Welcome to Vampire Day! As the lead developer of Commander (2017 Edition), I wanted to tell a few of my favorite stories from the development process of the Vampire deck specifically and a bit from the set as a whole. First, though, let me introduce my team! I was extremely happy with all their contributions. In addition to being a team of strong designers, all three were incredibly well-versed in the Commander format across different styles of play.
Bryan Hawley (Lead)
That's me! At the time Commander 2017 was in design, I was member of development, but with the inception of Play Design, I'm now working on that team. Gavin mentioned in his article earlier this week that he was fresh off lead designing Archenemy: Nicol Bolas. Coincidentally, I was fresh off lead developing Archenemy: Nicol Bolas! There was a period of about nine months where Gavin and I led design and development respectively of the same products, and Jules Robins was on all our teams.
For Commander products, we typically assign one deck to each team member to build, tune, and own. That person is also responsible for telling the lead what types of new designs their deck needs and suggesting cards to fill those roles. I owned Dragons, but as the set lead, I owned the file and was ultimately responsible for all the decks.
At the time of this team, Jules was still a relatively recent addition to Magic R&D, and he was an incredibly awesome person to have around. He was the carryover from the design team, so aside from his usual contributions in designing sweet cards and helping build and rebuild decks, he was also someone who could speak to the context and the "why" of decisions the design team made. This sort of voice is very helpful because, while development does at times deviate from original intent or revise goals that aren't working out, it's important that we don't do that without realizing we're deviating.
Jules was the master of Vampires, so in addition to today being Vampires Day, you could also call it Jules Day!
Glenn is one of our illustrious editors, and especially on this type of team I'm a huge proponent of having an editor on my teams whenever I can get one. Glenn is an avid Commander player and skilled deck builder, and he also has a keen eye for simplicity and clean designs. Aside from his excellent work designing and refining the Wizards deck, I leaned on Glenn heavily to guide me on whether there was a clean implementation of a card that did what I wanted. This type of input is especially valuable in multiplayer-pointed products because often the words needed to describe an effect become so nonsensical that it's not worth pursuing the idea—and knowing that ahead of time keeps designs on a good track throughout.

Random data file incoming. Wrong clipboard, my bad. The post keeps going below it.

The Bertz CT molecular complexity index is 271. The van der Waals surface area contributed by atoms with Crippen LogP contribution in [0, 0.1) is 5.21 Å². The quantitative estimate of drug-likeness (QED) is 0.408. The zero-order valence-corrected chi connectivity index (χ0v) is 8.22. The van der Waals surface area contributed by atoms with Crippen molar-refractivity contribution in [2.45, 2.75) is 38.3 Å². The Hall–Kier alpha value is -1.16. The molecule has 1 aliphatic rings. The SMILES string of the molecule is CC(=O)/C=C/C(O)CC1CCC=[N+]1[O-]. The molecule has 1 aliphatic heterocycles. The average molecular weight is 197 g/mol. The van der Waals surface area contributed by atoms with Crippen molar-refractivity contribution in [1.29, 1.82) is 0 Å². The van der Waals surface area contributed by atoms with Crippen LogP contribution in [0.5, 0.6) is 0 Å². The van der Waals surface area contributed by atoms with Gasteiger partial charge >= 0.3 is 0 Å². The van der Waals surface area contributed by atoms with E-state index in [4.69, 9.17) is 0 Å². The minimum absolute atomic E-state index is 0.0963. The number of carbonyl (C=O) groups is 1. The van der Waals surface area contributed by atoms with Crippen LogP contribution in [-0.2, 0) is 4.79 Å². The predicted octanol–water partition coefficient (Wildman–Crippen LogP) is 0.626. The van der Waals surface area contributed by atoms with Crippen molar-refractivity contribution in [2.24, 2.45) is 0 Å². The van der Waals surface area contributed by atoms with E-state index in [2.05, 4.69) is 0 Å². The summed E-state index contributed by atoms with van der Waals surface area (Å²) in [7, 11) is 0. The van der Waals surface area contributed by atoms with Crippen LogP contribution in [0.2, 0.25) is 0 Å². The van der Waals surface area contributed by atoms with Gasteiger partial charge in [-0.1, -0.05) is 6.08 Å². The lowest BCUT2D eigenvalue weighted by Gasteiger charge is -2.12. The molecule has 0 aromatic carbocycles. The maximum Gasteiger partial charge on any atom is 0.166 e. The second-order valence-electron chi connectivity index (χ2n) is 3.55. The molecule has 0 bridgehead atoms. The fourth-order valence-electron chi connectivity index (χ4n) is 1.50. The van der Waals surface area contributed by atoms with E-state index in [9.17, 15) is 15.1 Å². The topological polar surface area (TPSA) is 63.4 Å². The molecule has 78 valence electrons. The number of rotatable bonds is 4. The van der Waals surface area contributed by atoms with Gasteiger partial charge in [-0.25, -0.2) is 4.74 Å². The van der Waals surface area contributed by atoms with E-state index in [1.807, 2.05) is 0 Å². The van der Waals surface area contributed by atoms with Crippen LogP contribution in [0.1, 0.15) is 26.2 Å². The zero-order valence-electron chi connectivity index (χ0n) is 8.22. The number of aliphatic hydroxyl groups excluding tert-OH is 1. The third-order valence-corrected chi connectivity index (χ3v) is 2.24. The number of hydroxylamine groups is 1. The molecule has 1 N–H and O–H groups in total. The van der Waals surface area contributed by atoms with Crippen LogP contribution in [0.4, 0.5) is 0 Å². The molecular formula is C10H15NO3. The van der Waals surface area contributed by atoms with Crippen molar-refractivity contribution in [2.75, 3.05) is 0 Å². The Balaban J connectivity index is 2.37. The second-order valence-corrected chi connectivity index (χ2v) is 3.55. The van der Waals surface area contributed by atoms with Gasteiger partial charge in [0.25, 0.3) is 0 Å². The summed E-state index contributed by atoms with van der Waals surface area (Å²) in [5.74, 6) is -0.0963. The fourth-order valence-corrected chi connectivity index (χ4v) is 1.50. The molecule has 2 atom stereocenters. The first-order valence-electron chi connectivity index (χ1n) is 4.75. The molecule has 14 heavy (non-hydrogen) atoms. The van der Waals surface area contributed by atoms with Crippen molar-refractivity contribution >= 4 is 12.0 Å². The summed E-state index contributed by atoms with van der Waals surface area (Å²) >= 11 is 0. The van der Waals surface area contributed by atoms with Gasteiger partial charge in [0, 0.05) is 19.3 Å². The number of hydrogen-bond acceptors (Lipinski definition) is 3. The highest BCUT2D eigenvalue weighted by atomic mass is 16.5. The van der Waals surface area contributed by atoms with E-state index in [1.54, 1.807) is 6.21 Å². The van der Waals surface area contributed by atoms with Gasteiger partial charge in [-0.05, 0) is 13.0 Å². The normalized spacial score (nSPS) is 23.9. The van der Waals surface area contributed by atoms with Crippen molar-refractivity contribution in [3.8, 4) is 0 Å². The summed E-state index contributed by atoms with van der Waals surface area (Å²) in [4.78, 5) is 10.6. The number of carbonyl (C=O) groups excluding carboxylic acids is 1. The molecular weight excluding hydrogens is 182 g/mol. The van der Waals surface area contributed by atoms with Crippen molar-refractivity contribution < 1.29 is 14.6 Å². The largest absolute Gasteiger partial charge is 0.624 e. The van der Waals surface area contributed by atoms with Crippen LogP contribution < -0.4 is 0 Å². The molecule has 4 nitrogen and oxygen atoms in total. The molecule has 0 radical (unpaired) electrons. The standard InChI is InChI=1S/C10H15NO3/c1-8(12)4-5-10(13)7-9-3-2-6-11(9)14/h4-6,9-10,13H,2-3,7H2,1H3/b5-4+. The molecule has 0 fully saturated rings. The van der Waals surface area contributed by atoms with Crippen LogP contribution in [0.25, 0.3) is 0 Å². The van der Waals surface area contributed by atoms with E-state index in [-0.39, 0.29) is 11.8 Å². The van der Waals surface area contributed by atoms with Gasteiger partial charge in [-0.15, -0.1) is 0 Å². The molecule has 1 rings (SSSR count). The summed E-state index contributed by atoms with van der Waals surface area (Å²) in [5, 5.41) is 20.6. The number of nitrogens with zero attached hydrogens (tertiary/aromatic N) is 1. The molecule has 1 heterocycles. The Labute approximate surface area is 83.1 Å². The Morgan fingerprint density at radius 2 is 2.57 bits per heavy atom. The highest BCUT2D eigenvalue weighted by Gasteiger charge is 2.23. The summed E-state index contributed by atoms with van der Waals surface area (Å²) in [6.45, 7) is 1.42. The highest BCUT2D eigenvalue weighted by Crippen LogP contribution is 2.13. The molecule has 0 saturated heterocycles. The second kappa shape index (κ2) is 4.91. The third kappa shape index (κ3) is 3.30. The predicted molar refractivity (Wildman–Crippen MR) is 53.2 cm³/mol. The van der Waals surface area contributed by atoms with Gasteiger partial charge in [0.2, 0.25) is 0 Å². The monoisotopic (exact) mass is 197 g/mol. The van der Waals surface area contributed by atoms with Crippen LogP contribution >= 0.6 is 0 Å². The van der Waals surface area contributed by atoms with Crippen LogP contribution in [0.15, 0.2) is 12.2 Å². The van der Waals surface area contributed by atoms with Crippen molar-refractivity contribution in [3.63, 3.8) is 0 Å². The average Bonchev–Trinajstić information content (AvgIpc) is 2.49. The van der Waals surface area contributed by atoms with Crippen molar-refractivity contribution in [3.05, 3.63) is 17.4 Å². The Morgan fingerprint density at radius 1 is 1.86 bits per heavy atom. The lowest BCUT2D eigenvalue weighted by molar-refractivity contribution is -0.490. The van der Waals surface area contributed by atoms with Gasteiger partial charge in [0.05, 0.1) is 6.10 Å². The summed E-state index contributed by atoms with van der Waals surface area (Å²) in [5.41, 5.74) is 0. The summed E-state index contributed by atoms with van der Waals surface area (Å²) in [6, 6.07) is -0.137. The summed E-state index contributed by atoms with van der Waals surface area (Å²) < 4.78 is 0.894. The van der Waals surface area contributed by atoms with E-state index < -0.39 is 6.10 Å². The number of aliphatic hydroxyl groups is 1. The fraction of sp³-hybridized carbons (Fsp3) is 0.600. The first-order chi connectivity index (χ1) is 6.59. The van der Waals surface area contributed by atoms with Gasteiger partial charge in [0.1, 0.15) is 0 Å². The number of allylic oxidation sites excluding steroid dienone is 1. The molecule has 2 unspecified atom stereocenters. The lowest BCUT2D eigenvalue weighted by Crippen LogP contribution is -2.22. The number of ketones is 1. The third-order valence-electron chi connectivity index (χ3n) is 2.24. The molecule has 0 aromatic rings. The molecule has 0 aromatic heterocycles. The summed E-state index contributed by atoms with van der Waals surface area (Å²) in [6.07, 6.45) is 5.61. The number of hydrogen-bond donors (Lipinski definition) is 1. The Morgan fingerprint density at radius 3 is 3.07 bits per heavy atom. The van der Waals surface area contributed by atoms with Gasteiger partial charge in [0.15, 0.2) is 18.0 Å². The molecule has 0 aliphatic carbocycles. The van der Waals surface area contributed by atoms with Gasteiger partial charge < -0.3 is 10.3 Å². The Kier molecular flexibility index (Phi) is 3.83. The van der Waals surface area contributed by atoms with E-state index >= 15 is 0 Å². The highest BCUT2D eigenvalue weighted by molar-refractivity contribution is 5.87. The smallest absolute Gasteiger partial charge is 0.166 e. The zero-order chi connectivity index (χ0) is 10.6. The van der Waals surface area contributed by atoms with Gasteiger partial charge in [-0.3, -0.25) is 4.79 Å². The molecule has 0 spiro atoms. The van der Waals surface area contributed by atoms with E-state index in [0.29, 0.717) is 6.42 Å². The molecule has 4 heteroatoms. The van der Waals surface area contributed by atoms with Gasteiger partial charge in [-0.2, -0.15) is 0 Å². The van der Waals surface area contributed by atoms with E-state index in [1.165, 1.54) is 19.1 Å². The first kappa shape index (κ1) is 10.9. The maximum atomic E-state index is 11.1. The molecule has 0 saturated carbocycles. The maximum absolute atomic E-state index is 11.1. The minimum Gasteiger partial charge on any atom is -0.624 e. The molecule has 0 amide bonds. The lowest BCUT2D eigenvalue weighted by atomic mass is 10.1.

As a tricksy mage and lover of difficult problems, Glenn was our resident master of Wizards, which was probably the most challenging of the four decks for which to figure out the mechanical identity.
Mark Globus is a long-time veteran of Magic R&D, currently playing the part of a product architect and general-purpose font of wisdom. His day job is leading discussions about the macro-level direction for Magic, but he's also an avid Commander player and is particularly good at asking the right questions of design leads to make sure they're thinking about the right things, which is always an incredibly valuable asset to a team.
Throughout development, it was common to hear Mark reply (very enthusiastically), "I AM CAT LORD!" when asked which deck he owned.
Tag Me In, Coach!
In design and most of the way through development, the eminence mechanic was called "coach." That changed as soon as creative looked at the set and collectively cringed. Gavin's article goes into a lot on the design of eminence, but I wanted to talk a bit about the execution side of the mechanic.
Early on, I expanded on the design pillars for eminence that Gavin had come to, and came to these:
- Coaches should be deck-specific and care about cards of their tribe.
- Coaches should fill weaknesses in their tribes.